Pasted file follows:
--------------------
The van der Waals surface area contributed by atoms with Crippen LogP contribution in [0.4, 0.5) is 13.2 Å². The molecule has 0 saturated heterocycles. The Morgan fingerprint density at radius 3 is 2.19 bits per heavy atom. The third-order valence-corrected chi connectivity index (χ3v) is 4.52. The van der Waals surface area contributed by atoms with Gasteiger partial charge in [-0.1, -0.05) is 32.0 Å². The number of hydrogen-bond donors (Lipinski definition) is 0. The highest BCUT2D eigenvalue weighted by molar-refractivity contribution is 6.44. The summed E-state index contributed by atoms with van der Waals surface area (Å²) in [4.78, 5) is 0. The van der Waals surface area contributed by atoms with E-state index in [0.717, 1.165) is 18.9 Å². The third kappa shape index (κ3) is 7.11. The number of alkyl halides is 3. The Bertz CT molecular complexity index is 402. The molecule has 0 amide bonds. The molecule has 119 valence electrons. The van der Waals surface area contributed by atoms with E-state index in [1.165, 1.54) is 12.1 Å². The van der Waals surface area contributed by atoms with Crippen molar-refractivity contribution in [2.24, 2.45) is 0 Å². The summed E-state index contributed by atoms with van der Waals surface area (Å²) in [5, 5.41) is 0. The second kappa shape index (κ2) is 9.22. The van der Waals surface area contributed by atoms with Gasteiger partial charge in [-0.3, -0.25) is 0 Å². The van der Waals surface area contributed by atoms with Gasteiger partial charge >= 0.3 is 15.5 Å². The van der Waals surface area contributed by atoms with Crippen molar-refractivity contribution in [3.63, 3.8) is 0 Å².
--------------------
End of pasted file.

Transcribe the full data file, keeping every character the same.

The van der Waals surface area contributed by atoms with Crippen LogP contribution in [0.4, 0.5) is 13.2 Å². The molecule has 0 saturated heterocycles. The Morgan fingerprint density at radius 3 is 2.19 bits per heavy atom. The third-order valence-corrected chi connectivity index (χ3v) is 4.52. The van der Waals surface area contributed by atoms with Gasteiger partial charge in [-0.1, -0.05) is 32.0 Å². The number of hydrogen-bond donors (Lipinski definition) is 0. The highest BCUT2D eigenvalue weighted by molar-refractivity contribution is 6.44. The summed E-state index contributed by atoms with van der Waals surface area (Å²) in [4.78, 5) is 0. The van der Waals surface area contributed by atoms with E-state index in [0.717, 1.165) is 18.9 Å². The third kappa shape index (κ3) is 7.11. The number of alkyl halides is 3. The Bertz CT molecular complexity index is 402. The molecule has 0 amide bonds. The molecule has 119 valence electrons. The van der Waals surface area contributed by atoms with E-state index in [1.165, 1.54) is 12.1 Å². The van der Waals surface area contributed by atoms with Crippen molar-refractivity contribution in [2.24, 2.45) is 0 Å². The summed E-state index contributed by atoms with van der Waals surface area (Å²) in [5, 5.41) is 0. The second kappa shape index (κ2) is 9.22. The van der Waals surface area contributed by atoms with Gasteiger partial charge in [-0.3, -0.25) is 0 Å². The van der Waals surface area contributed by atoms with Gasteiger partial charge >= 0.3 is 15.5 Å². The van der Waals surface area contributed by atoms with Crippen molar-refractivity contribution in [3.63, 3.8) is 0 Å².